In 2016, East Tennessee’s two wildfire seasons were marked with devastating loss -- as well as resolve and selfless donations.
The landscape for the year’s wildfires began in the spring. An unseasonably dry March coupled with high winds led to several brush fires early on.
By early April, as many as 119 fires had ignited across East Tennessee, including one of the largest in the Cherokee National Forest in Cocke County. The wildfires there burned more than 2,400 acres.
"Burnt trees and grass and ashes have fallen ... it just looks horrible," one driver told WBIR 10News.
It took firefighters days to contain those flames, but no lives were lost. Toward the end of the spring wildfire season, wildlife biologists remained optimistic for the regeneration those fires would bring.
"It creates a young forest, which provides a lot of habitat for songbirds, turkey and deer," said wildlife technician Andy Balch.
Several months of relative calm followed before fire danger picked back up in autumn. By the time fall wildfire season had officially begun, the drought had hit record levels. In mid-October, the Tennessee Department of Agriculture Division of Forestry said the region was experiencing its driest conditions since 2000.
By mid-to-late October, 800 wildfires had burned across the state, and officials said many were ignited by arson.
In November, fires across East Tennessee began to send a thick haze into Knoxville -- an area trapped by mountains on either side.
"You just feel like you're gasping for air, you wake up in the night, not slept well, tired next day, it affects your whole life,” said Knoxville resident Chris Roberts.
"Actually, I didn't go to church yesterday because of the breathing [problems] and everything,” said Teresa Green, an inn manager in Campbell County.
With more than 90 active wildfires burning across Tennessee at the time, hundreds of firefighters from California, Washington and Idaho touched down to help. It was a rare move, but a crucial one.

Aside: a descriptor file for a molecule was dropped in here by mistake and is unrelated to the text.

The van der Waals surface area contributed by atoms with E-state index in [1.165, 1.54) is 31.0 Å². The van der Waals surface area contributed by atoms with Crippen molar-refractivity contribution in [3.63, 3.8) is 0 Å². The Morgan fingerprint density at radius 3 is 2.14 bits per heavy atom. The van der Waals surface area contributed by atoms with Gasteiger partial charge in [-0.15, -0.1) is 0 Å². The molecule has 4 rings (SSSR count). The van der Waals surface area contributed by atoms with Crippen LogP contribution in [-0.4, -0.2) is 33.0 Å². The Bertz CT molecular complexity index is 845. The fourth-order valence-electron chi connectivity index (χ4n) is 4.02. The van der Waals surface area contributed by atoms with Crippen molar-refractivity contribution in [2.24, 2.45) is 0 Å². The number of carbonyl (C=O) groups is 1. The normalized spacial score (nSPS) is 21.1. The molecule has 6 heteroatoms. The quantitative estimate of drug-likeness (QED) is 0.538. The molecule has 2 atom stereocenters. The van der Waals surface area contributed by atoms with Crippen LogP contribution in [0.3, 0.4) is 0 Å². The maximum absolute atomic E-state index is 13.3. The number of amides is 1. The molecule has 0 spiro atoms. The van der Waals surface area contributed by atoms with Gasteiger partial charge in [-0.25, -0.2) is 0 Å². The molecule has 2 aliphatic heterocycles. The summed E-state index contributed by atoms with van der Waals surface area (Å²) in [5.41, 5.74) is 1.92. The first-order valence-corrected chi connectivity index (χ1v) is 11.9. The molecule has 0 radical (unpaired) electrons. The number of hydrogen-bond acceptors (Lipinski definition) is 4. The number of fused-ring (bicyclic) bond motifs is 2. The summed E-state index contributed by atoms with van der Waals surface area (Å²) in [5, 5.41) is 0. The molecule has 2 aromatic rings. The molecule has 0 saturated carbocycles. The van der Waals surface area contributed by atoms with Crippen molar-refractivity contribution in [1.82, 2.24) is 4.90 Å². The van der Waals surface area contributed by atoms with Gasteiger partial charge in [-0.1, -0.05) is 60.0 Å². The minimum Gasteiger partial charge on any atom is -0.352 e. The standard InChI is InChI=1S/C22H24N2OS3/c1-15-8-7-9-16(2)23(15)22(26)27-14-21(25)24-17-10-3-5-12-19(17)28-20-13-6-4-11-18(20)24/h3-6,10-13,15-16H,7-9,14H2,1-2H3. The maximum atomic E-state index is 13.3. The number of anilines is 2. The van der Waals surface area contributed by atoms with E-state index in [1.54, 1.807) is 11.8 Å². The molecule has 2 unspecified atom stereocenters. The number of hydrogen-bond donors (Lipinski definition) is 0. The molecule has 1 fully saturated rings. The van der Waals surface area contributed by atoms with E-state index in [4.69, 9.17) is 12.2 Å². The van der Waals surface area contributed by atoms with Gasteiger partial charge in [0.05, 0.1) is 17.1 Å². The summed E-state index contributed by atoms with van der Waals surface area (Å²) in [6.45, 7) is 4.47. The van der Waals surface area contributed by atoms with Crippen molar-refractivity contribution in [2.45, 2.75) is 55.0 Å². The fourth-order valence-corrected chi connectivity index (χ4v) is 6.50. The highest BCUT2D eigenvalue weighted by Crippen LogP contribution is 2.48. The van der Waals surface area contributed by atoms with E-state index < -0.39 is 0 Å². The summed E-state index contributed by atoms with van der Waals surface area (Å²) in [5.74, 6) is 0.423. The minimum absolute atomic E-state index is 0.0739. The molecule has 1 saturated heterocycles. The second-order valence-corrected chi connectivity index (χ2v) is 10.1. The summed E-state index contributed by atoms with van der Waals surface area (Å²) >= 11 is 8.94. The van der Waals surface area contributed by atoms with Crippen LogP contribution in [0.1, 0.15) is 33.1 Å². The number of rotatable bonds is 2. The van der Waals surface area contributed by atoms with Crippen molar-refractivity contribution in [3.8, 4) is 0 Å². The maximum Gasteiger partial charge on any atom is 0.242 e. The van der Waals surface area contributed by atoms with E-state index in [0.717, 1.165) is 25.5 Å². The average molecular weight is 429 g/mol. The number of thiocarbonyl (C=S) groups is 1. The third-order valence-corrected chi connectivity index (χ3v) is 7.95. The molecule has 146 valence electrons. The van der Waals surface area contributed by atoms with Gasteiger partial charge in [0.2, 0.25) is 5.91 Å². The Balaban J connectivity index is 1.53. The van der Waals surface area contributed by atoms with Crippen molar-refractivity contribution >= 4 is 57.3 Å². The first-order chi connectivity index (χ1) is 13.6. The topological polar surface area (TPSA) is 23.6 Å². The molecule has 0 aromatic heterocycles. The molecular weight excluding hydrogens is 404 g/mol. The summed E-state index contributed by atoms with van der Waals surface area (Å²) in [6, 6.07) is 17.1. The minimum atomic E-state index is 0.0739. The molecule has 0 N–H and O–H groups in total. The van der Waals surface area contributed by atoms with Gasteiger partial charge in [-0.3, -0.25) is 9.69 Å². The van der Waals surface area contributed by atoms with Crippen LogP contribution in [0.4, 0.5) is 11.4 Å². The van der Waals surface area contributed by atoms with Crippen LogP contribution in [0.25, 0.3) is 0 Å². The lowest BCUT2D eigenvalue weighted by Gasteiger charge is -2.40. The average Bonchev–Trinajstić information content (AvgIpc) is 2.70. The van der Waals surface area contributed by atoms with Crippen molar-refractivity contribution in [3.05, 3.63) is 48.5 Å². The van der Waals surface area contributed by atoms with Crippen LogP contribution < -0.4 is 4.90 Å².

"Personally, I've never worked a mobilization team here where we're bringing Western crews to us. It's always the opposite of that,” said Jason McHan from the U.S. Forest Service in Knoxville.
Some homeowners, like those living in two homes on the top of Neddy Mountain, were asked to evacuate in some areas, but the first mass evacuation came in Walland, where a fire came as close as 300 yards to Walland Elementary School.
The wildfire forced officials to evacuate 320 kids from the school.
"(My daughter) was terrified because she thought the school was on fire,” said Walland Elementary parent Brandy Keller.
Thankfully, it wasn't. No buildings were damaged during the fire.
But more than one week later, just as fire officials came closer to putting out the wildfire in Walland completely, a windstorm brought the most devastating fires in the last century to Sevier County.
On Nov. 27, a small fire in the Great Smoky Mountain National Park grew overnight to 500 acres.
On the night of Nov. 28, the fire spread into the city of Gatlinburg and areas of Pigeon Forge and Sevierville. For many, the only way out was through the flames.
In total, 14 people were killed and 2400 buildings were damaged or destroyed. As many 14,000 people were forced to evacuate.
Two juveniles accused of starting the fires have been charged with aggravated arson.
"All options available to the state when dealing with juveniles are on the table,” said Sevier County District Attorney James Dunn.
That includes possible prosecution as adults.
Hundreds are still without homes or work, but donations are pouring in from across the country -- Including Dolly Parton's My People Fund, which gives a $1,000 check to eligible victims every month for six months.
As Gatlinburg reopens and signs of normalcy return, many are holding onto faith and a “Mountain Tough” resolve to rebuild.